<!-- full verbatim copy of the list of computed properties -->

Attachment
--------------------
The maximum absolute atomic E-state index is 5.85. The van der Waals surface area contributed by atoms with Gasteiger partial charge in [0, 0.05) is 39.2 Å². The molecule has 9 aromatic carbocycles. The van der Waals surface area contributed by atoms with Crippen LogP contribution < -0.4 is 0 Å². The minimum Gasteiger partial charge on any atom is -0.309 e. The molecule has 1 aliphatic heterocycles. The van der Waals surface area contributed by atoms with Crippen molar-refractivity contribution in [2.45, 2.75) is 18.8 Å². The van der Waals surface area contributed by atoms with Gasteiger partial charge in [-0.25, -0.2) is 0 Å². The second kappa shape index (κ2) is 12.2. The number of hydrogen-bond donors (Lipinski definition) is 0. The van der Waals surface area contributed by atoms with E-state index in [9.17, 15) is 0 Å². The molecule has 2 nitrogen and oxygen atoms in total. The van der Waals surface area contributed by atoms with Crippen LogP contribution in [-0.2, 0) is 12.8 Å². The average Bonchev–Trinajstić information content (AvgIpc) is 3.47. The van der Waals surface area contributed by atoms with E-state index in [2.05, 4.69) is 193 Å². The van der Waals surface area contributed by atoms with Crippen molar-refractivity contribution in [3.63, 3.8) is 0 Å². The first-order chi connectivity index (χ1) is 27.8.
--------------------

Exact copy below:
The maximum absolute atomic E-state index is 5.85. The van der Waals surface area contributed by atoms with Gasteiger partial charge in [0, 0.05) is 39.2 Å². The molecule has 9 aromatic carbocycles. The van der Waals surface area contributed by atoms with Crippen LogP contribution < -0.4 is 0 Å². The minimum Gasteiger partial charge on any atom is -0.309 e. The molecule has 1 aliphatic heterocycles. The van der Waals surface area contributed by atoms with Crippen molar-refractivity contribution in [2.45, 2.75) is 18.8 Å². The van der Waals surface area contributed by atoms with Gasteiger partial charge in [-0.25, -0.2) is 0 Å². The second kappa shape index (κ2) is 12.2. The number of hydrogen-bond donors (Lipinski definition) is 0. The van der Waals surface area contributed by atoms with E-state index in [9.17, 15) is 0 Å². The molecule has 2 nitrogen and oxygen atoms in total. The van der Waals surface area contributed by atoms with Crippen LogP contribution in [-0.2, 0) is 12.8 Å². The average Bonchev–Trinajstić information content (AvgIpc) is 3.47. The van der Waals surface area contributed by atoms with E-state index in [2.05, 4.69) is 193 Å². The van der Waals surface area contributed by atoms with Crippen molar-refractivity contribution in [3.63, 3.8) is 0 Å². The first-order chi connectivity index (χ1) is 27.8.